Did you know that slot machines are the most popular type of gambling game in the United States and Canada? Often when playing on a multi-line slot machine, a player will gain credits on a play (and get rewarded with celebratory sounds and animations), but the credits gained are fewer than the credits wagered (e.g., 20-cent gain on a 25-cent wager). Researchers call this a “loss disguised as a win” (LDW). This week, The WAGER reviews an experimental study by Candice Graydon and colleagues that examines how gamblers with different risk profiles respond to LDWs.
What was the research question?
The authors investigated how people with different levels of problem gambling severity continue to play slots depending on how often they were exposed to LDWs.
What did the researchers do?
Using data from 132 experienced gamblers in a simulated casino laboratory in Waterloo, Canada, the researchers assessed problem gambling symptoms with the Problem Gambling Severity Index. They studied participants’ play patterns during actual slots spins. Each spin yielded either a net win or an LDW. The researchers decided whether participants got few or many LDWs. They used ANOVA tests to determine how (1) problem gambling symptoms and (2) amount of LDWs influenced participants’ persistence.
What did they find?
The findings show that high-risk gamblers persisted the longest when exposed to a moderate amount of LDWs. On the other hand, non-problem gamblers persisted the longest when confronted with the least amount of LWDs. Low-risk gamblers were not sensitive to the frequency of LDWs.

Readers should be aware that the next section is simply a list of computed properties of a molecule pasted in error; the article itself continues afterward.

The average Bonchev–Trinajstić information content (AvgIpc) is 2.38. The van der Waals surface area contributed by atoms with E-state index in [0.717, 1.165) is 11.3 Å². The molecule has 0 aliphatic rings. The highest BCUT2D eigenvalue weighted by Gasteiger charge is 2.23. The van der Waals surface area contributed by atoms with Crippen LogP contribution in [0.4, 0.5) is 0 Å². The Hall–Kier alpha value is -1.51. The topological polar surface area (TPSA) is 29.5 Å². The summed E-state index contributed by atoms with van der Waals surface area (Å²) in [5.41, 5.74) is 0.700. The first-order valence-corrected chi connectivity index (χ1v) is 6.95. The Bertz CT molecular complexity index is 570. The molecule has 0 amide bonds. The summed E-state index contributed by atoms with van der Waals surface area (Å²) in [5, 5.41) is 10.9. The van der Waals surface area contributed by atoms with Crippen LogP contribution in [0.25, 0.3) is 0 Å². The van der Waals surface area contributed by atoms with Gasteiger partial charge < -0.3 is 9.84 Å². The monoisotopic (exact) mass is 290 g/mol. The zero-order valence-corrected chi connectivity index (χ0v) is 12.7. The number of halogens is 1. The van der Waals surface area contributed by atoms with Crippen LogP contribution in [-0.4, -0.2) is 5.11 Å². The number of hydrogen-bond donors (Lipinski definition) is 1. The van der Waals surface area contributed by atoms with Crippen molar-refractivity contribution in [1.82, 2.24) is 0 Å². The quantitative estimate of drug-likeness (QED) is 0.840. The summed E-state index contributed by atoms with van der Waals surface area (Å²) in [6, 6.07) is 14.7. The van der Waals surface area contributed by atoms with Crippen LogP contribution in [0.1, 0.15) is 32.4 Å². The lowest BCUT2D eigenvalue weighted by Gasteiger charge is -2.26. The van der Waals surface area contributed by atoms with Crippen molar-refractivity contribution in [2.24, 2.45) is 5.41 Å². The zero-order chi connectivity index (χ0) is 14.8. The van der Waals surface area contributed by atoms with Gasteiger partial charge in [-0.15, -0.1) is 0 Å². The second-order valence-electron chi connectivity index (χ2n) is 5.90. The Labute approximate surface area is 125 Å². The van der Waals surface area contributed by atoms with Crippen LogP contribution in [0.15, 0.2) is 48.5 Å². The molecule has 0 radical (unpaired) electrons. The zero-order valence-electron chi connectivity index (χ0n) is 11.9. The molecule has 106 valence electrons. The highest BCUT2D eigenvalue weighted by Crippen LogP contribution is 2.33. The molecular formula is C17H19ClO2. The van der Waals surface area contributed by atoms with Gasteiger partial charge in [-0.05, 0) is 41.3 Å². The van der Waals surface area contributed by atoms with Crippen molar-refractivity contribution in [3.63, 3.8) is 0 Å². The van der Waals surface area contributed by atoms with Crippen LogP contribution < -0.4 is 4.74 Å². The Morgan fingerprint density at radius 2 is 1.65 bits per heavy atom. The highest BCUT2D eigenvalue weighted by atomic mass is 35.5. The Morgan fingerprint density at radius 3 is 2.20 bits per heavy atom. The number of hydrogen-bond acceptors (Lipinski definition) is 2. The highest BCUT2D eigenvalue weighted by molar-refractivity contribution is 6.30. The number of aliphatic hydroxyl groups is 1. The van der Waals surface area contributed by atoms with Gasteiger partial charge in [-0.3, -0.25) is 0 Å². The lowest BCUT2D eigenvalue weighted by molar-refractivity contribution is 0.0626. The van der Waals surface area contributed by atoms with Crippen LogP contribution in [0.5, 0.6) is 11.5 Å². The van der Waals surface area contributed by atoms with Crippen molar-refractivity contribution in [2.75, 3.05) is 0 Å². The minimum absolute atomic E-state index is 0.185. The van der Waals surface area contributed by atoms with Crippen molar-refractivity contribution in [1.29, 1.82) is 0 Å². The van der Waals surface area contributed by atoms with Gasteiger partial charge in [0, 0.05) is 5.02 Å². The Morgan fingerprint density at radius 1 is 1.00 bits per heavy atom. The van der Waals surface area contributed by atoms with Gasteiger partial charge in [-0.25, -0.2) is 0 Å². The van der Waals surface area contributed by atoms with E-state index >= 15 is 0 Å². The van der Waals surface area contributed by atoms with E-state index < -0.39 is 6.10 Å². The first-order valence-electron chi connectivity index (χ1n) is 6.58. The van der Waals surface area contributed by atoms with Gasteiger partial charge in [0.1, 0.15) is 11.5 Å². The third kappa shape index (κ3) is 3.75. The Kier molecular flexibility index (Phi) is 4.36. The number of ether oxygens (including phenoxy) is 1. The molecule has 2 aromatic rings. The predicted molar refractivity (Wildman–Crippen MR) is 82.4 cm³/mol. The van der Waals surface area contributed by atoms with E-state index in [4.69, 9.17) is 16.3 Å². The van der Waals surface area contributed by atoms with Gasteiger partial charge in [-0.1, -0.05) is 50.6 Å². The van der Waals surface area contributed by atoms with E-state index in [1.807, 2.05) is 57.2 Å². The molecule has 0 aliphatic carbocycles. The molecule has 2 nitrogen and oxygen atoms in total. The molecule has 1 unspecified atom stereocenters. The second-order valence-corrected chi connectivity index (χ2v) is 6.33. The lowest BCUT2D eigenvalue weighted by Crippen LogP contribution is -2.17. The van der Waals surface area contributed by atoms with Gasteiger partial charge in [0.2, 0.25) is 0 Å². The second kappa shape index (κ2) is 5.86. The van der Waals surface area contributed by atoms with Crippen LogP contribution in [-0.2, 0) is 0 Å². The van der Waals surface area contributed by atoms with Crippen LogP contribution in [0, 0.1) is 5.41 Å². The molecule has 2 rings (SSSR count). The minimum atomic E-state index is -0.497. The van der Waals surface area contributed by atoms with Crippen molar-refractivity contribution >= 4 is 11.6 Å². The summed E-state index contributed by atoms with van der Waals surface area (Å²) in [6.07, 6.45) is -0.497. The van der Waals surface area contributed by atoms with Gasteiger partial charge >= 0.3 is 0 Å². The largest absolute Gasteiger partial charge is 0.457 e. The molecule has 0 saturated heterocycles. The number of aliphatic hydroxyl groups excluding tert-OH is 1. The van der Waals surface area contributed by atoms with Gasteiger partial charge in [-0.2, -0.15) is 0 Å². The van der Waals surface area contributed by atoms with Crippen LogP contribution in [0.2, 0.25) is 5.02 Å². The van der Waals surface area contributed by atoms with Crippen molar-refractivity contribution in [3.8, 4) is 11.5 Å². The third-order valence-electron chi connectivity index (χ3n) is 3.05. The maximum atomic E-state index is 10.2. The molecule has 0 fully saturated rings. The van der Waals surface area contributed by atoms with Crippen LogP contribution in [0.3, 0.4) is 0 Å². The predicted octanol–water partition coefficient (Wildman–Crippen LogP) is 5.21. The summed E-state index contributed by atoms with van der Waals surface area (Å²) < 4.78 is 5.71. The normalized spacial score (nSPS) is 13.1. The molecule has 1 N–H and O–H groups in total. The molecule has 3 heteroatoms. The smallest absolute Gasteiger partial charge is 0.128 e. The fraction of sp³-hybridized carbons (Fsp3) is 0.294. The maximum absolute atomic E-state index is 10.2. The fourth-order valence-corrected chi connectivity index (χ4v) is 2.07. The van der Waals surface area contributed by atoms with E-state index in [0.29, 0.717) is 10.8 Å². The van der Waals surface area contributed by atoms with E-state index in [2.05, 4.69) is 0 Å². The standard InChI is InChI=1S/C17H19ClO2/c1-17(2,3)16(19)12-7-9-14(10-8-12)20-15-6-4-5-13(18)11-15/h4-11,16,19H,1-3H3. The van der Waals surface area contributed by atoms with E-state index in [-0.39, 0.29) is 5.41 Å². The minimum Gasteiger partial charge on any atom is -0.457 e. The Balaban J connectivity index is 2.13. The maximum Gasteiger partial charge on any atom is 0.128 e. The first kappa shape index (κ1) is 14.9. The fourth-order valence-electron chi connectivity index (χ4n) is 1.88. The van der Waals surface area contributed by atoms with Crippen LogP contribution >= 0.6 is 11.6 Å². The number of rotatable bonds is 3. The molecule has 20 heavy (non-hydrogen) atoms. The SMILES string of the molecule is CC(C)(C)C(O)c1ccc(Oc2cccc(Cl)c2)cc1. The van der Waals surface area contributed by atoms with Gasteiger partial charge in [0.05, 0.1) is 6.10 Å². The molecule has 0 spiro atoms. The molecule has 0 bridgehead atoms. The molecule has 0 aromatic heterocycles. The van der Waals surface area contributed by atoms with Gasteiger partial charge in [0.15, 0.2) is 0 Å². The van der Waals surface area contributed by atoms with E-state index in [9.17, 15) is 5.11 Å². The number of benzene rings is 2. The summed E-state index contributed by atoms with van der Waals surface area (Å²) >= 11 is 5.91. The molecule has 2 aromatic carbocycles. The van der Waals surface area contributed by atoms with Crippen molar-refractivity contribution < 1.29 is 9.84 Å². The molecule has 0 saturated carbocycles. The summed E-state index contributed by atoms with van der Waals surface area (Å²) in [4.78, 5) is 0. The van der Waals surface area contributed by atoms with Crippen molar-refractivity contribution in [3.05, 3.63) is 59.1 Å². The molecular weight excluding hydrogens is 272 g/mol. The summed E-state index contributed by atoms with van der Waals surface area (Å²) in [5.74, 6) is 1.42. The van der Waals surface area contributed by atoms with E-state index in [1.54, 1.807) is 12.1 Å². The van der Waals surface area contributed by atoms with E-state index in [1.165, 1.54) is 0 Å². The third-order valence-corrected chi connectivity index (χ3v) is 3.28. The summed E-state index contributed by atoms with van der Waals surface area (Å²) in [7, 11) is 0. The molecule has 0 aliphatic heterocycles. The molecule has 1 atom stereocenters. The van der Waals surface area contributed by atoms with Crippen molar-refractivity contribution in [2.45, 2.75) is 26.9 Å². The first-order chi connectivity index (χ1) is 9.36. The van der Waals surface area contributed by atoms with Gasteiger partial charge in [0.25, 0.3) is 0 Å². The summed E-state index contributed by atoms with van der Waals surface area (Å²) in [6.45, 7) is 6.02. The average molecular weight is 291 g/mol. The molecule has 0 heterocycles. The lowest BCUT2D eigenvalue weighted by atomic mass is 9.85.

Figure: Number of persistence slot machine spins by gambling risk level with number of losses disguised as wins (LDWs). “Persistence slot machine spins” refers to the number of continued spins after each participant was given the opportunity to stop playing at any time after playing 100 spins. Adapted from Graydon et al. (2018). Click image to enlarge.
Why do these findings matter?
The main finding indicating that high-risk gamblers persist more when confronted with a moderate (vs. low) amount of LDWs suggests that this population should potentially be advised against playing slot machines if they want to gamble in moderation, or at least learn to spot LDWs. The results are important for responsible product design for manufacturers of electronic gaming machines, since LDWs might increase the extent to which high-risk gamblers continue to play despite incurring losses. Programs that educate all players about LDWs and other slot machine features might reduce problem gambling behavior.
Every study has limitations. What are the limitations in this study?
Since the sample only included experienced gamblers, these results might not generalize to other gamblers. The external validity of the findings in the real world might also be limited, since the observations took place in a simulated casino lab instead of an actual land-based or online casino.
For more information:
Do you think you or someone you know has a gambling problem? Visit the National Council on Problem Gambling for screening tools and resources. For additional resources, including gambling and self-help tools, please feel free to visit The BASIS Addiction Resources page.
-- Eric R. Louderback, Ph.D.
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